'The film is like a cubist painting given a time dimension. At the beginning, shots of faces leap onto at an enormous speed. Only a few faces are used, but Meter presents them, cubistically, form numerous angles, so that we come close to seeing the whole of the person in less than a second. One face tends to merge in with another; it becomes difficult to separate out one image from the next. As the material is then rephotographed, the pace of presentation slackens. The screen thought splits into two and later four, so that the attention that was dealing with the speed of sequential imagery is now as active dealing with the speeds of synchronic imagery. Throughout, there's a strong sense of the material qualities of the film, grain, scratches, flicker, etc. being used to give the work a dense texturing.'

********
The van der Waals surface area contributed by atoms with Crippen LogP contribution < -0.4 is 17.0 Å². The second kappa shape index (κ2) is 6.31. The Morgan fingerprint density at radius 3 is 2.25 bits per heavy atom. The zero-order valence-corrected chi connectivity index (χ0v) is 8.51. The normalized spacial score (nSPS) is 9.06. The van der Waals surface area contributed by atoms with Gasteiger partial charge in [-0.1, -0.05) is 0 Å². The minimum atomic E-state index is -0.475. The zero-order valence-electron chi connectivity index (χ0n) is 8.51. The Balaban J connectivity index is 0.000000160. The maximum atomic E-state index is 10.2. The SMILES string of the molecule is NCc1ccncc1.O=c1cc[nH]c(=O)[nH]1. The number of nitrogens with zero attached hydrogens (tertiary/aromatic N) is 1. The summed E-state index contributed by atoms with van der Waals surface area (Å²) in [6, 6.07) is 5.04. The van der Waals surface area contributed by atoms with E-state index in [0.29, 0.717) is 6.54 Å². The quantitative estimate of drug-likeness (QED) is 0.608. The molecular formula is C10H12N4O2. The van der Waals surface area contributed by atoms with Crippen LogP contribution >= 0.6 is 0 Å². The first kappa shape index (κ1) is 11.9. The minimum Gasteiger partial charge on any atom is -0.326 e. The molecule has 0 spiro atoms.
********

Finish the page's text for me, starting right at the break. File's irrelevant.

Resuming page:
(John Du Cane, Time Out, 1973 in: Dossier Barbara Meter)